Darius Morris and Jodie Meeks starting Games 3-4?
Let the recriminations begin!
In fact, Lakerdom is standing by, waiting to hear when Mike D’Antoni gets fired and Phil Jackson returns.
If this isn’t New York City and we don’t eat our own on a daily basis, Lakerdom has never been this bloodthirsty.
Of course, the team was never swept in the first round—oh, right, potentially—with a new owner, a new coach and a 34-year-old franchise player tearing his Achilles.
Unfortunately, I have double-barreled bad news:
D’Antoni’s not going anywhere and Jackson’s not coming back.
Make that triple-barreled: If Mike did go and Phil did come back, it wouldn’t make all that much difference.
Jackson would surely have been better this season with an offense that works with two bigs, representing no cultural clash as D’Antoni did.
Not that Jackson would have been likely to win a title with an even older, slower team than the one swept by Dallas in his 2011 farewell… to say nothing of what would have befallen Phil with Kobe out and Nash on one leg.
Beyond that, human dynamics make Zen Master Round III beyond improbable, in the direction of impossible.
To coach the Lakers, who—Jackson thought–led him on, Jim Buss would have to come crawling on his belly.
Jim Buss isn’t coming crawling on his belly.
Despite my high regard for Phil, I don’t see why Jim should come crawling.
Only at the 11th hour and 59th minute did Jerry Buss, in what amounted to his last major decision, switch to D’Antoni.
Other things may have come into it, like the dying owner’s fear that Phil and Jeanie could tilt the Jim-Jeanie balance he had designed.
But Dr. Buss also wanted to go back to Showtime—as he tried to do with Rudy T in 2004, before finding himself obliged to rehire Phil in 2005.
Of course, Laker fans would also like Jim to take the rest of his life off.
Good luck with that one. In the NBA and all other leagues, you’re stuck with the owner you’ve got unless he cashes out, like the Maloofs, at which point you should be grateful if the franchise is still there, as it may no longer be in Sacramento.
When Jim came aboard, titularly, at least, in 1998, he had the sophistication of a caller to a talk show.
Showing his disdain for the process, and an utter lack of clues about what you confide to the press, he told Sports Illustrated’s Franz Lidz, “If you grabbed 10 fans out of a bar and asked them to rate prospects, their opinions would be pretty much identical to those of the pro scouts.”
Having been in more bars than war rooms, Jim knew not whereof he spoke.
In those days, I used to compare Jerry Buss’s blueprint to Jed Clampett turning over the Beverly Hillbillies to not-too-swift Cousin Jethro.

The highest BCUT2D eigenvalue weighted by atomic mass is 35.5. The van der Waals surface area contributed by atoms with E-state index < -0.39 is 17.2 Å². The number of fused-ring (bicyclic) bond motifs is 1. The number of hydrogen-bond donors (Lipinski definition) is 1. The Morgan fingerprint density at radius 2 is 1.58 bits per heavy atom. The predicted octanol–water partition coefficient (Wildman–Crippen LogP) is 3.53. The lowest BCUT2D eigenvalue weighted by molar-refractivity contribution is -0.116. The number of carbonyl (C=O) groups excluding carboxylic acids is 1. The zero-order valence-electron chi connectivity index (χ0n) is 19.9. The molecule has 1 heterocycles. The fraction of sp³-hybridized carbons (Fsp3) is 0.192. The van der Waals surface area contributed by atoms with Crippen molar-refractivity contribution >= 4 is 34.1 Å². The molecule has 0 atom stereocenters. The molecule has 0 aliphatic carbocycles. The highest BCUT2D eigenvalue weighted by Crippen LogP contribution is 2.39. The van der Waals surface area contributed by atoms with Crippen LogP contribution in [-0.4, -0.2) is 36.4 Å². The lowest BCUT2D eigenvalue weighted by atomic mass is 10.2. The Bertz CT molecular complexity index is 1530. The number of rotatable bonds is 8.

Jerry could hardly have appreciated it but he was once heard kidding Jim, calling him “Jethro.”
Fifteen years of on-the-job training later, Jim has gone from a bystander removed from the process to part of it.
If he came in with the usual talk-show-off-with-his-head orientation toward GM Mitch Kupchak, they became an effective team, shown most clearly in 2005 when Jim went to bat with his father to draft Mitch’s dark horse prep, Andrew Bynum, who would one day be an All-Star starter.
Of course, Jim hired Mike Brown… but the Warriors wanted to, too… not to mention Dan Gilbert, the Cavs owner, who has hired him twice.
At its heart, underlying Laker fans’ yearning for Jackson is their hope for a savior.
Beyond the fact that D’Antoni never had a chance this season, arriving late to take over an old, slow, hulking, injury-riddled team, it’s loony tunes to even think of replacing him.
People have been noting how big, old and slow they have become for three seasons, and they haven’t sped up, or gotten any younger in the process.
OK, Dwight Howard is more athletic than Bynum was.
Derek Fisher was replaced by even-older-at-39 Nash. Their best sub, Antawn Jamison, soon turns 37.
Despite the need for new blood, the team has been constrained by its salary cap and $99.9 million payroll. It took a minor miracle—starting with Nash’s unexpected change of heart—to start this season with expectations of glory.
The cap problem will end—after next season–when all contracts expire except those of Nash, and, they hope, Howard.
In the meantime, they have two choices: 1) Keep playing big and slow, or 2) move Pau Gasol, their lone player with trade value, for someone younger and faster.
If you haven’t figured it out by now, the Lakers are at a generational crossroads
It’s not impossible they can make it work with a healthy Kobe and Nash, although it’s hardly a given, either.
Nevertheless, one very positive thing happened for the Lakers: Howard bought in, even if it took half the season
Assuming we’re getting a true reading—all that’s possible since he won’t discuss it and even his agent claims not to know—Dwight will re-up this summer.
So, the Lakers have a future, after all!
Now their fans just have to hope they live to see it.